If your building is going to serve the public in any way, you want to be sure that your building property (exterior and entrance) and all services meet current accessibility standards. Doing an accessibility review will help identify any accessibility deficits and help you in negotiating your sale price so that you can budget and plan to make the upgrades, or require them to be completed prior to purchase.

  1. You are a Commercial Real Estate agent

Your sole goal is helping your client purchase or lease a building space to provide services to the community.  Your client needs to be assured their new building is fully ADA compliant and accessible to the customers they will serve.  Completing an ADA audit prior to purchase/lease is a negotiating tool and provides confidence in the sale. Accessibility of their business impacts their customer segments, business growth and protects them from potential litigation.  

  1. You are in litigation or have concerns about access to your space and services that could result in litigation

“I’ve been sued” are words no business owner wants to say, but the reality in Omaha and surrounding communities is that businesses are more frequently being named in lawsuits related to ADA violations.  Nebraska does not currently have protections in place for business owners that require a patron to provide notice of actual or perceived ADA violations that offer them the opportunity to correct barriers before a lawsuit can be filed.  

Since 2018 a flurry of public accessibility lawsuits have been filed against businesses in Omaha and Lincoln communities.  When this step is taken the burden falls on the business to prove their spaces are compliant. In many cases the violations are related to accessible parking and accessible routes into the businesses. Resolving these lawsuits often means a large litigation fee, settlement payment AND the cost to correct the violations.  

If you have been sued, an ADA audit serves as evidence of actual violations (versus perceived) and outlines a plan to remedy.  A proactive ADA+ audit allows you to remedy any barriers prior to lawsuit being filed, and is a much more cost effective alternative to a reactive audit.  In either situation, having a complete picture of the accessibility of your property is of value.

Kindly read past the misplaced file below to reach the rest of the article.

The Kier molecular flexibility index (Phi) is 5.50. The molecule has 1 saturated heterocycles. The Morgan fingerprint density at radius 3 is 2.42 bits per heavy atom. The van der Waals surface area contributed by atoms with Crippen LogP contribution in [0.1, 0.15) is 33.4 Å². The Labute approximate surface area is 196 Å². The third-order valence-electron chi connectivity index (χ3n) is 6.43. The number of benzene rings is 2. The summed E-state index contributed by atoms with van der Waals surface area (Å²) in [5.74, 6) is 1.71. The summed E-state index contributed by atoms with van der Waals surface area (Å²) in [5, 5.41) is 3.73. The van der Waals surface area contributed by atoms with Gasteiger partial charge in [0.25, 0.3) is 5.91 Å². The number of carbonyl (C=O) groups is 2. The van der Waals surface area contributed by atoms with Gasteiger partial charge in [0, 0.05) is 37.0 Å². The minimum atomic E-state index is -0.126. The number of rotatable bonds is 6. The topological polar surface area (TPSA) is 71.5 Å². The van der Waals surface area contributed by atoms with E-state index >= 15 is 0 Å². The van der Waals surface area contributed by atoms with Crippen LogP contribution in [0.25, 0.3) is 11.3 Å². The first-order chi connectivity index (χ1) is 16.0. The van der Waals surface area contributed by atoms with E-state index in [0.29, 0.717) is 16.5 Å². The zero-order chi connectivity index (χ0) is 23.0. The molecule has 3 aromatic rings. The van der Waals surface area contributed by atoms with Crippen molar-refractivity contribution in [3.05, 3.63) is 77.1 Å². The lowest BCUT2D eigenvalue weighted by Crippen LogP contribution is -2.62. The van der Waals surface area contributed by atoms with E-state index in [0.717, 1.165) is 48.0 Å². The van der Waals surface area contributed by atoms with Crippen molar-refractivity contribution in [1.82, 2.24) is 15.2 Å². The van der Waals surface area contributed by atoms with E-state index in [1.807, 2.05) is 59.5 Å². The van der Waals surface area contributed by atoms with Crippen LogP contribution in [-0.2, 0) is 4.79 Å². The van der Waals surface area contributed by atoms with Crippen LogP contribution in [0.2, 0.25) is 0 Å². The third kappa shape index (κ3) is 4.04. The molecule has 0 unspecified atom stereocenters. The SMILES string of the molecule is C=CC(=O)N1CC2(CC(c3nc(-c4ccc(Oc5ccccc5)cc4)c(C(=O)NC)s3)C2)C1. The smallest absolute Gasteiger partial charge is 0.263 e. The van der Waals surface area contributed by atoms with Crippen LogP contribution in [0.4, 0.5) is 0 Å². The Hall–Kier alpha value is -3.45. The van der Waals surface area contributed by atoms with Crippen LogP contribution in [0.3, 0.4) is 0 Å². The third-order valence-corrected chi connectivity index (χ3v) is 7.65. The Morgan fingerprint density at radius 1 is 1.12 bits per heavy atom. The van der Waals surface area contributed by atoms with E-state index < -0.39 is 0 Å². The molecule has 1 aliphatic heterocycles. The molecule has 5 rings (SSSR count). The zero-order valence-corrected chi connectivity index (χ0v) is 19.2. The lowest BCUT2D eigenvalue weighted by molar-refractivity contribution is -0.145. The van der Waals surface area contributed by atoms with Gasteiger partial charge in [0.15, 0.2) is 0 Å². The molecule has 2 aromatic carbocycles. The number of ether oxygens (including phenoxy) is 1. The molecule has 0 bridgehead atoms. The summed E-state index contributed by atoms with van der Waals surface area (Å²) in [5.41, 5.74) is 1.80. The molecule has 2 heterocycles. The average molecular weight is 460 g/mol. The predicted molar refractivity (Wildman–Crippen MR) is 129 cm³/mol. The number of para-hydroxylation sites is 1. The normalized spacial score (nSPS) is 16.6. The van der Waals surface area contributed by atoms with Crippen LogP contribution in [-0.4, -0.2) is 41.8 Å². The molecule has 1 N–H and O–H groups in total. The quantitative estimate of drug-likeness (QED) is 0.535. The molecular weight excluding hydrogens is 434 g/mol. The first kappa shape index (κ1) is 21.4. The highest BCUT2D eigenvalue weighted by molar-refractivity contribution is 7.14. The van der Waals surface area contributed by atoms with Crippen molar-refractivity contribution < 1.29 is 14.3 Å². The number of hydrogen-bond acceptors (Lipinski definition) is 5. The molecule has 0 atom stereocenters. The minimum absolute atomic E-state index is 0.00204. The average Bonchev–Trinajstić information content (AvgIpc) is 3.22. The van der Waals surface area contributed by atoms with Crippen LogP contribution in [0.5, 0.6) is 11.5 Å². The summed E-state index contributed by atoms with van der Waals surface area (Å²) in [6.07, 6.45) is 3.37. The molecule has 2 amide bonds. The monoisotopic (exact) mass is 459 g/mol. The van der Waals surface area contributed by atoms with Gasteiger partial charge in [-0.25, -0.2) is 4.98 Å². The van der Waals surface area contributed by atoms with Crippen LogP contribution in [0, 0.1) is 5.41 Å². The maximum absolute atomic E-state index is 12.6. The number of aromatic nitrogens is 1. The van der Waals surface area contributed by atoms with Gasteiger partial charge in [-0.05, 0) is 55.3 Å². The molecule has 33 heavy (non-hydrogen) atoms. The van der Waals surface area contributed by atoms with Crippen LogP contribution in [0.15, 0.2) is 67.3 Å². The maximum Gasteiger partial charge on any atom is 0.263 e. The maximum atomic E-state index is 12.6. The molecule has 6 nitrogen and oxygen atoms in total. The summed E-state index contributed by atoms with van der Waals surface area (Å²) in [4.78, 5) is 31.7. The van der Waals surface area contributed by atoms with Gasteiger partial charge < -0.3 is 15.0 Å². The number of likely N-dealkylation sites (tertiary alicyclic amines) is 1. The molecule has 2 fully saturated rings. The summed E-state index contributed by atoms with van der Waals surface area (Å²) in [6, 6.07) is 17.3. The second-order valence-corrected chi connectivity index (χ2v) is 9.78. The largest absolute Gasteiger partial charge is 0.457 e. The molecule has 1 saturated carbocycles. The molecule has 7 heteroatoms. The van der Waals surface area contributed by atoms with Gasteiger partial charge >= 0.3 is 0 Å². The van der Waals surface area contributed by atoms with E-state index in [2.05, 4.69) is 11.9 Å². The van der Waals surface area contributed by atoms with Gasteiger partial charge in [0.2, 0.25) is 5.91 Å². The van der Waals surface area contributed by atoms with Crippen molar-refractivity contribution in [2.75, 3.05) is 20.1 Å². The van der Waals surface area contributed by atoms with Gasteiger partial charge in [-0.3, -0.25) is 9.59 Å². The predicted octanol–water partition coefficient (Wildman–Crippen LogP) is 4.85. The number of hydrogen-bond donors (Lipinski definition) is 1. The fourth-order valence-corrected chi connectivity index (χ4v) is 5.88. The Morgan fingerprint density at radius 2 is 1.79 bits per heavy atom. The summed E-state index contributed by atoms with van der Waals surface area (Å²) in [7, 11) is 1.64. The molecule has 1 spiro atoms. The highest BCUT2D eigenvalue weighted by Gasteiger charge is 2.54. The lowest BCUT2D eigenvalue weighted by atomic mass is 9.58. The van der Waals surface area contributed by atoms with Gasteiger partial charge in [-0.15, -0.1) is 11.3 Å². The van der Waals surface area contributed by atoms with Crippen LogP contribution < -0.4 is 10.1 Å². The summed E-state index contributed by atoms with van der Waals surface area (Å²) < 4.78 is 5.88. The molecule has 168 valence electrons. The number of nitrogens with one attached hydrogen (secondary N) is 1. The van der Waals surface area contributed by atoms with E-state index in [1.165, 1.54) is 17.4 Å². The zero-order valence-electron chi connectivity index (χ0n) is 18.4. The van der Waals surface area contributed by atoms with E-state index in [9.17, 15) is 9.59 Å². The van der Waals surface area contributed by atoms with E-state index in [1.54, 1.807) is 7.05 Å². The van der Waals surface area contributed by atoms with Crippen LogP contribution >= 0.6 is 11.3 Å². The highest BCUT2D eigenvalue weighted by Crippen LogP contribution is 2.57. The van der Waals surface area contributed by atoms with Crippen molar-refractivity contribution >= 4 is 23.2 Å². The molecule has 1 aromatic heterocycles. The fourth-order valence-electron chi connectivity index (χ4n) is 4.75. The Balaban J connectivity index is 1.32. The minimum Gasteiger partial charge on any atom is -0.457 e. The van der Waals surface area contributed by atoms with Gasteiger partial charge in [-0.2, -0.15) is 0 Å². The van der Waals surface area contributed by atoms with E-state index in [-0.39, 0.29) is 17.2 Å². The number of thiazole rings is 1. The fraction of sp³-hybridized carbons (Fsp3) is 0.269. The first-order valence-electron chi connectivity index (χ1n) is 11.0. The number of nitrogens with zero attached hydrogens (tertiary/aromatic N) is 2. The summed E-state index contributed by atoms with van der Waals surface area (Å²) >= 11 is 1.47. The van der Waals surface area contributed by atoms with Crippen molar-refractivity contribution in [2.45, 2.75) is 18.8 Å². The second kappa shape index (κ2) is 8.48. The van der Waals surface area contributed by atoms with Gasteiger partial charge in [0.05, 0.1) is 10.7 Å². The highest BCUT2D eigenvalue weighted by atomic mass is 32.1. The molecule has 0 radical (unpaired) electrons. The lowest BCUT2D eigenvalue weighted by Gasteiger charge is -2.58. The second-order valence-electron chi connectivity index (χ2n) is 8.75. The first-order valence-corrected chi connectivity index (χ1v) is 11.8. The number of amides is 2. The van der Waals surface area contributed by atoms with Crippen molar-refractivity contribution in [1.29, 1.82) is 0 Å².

In August of 2018 the Omaha World Herald reported on this increase in lawsuits, and the number of lawsuits has continued to increase:

  1. Planning renovations or build out of your property/building

You are making changes, so make sure they are right!  An ADA+ audit as part of your renovation or build-out plans ensures that you correct any accessibility barriers that exist and make design choices that optimize access and meet all ADA accessibility requirements so that your new space serves the greater population and ensures you the broadest customer base possible. 

The #1 answer I would love to hear every time I ask this question: you want you ensure your business space and services are the most usable by all members of our community.

To read more about the business and economic impact of greater disability inclusion I recommend: Hidden Market Spending Power of People with Disabilities. 

What does an ADA+ Accessibility audit entail?

An ADA+ Accessibility audit is a comprehensive review of your property in accordance with the appropriate ADA accessibility standards to assess its usability from the parking lot, into the building and accessing services within. It provides information on deficits and how to remedy any violations. 

How can Assistology help?

Assistology is your local resource to conduct both internal and external Title III ADA Accessibility audits. Upon completion client receives a comprehensive report of the results of the audit that includes any ADA accessibility deficits, suggested steps to remove identified barriers and additional recommendations for improved accessibility through the application of the Principles of Universal Design. 

While the American’s with Disabilities Act (ADA) created mandated accessibility standards to which our built environments must comply, many spaces continue to contain barriers to free access to spaces and services.  The combined cost of assessment, capital cost of improvements and avoidance of litigation is very cost effective contrasted with risk of injury, the unknown and the cost of litigation.

It is Assistology’s philosophy that compliance with the ADA Accessibility Standards is essential to improve access to our community spaces, and that these Standards provide a framework for increasing the accessibility in our built environments for all members on our communities.  Yet, we advocate that businesses also consider options for improvements that comply with the Principles of Universal Design to make their spaces most accessible and safe for all individuals. Universal Design is the design of buildings, products or environments to make them accessible to all people, regardless of age, disability or other factors. 

As such, Assistology also provides additional recommendations to further increase accessibility beyond the framework created by the ADA Standards. 

Additionally, if you are looking to build a new building Assistology is a key partner in your programming and design processes to ensure accessibility and universal design are part of the conversation from the start.  This reduces cost for retro-fitting and ensure that your business is best prepared to serve all members of the community from the start.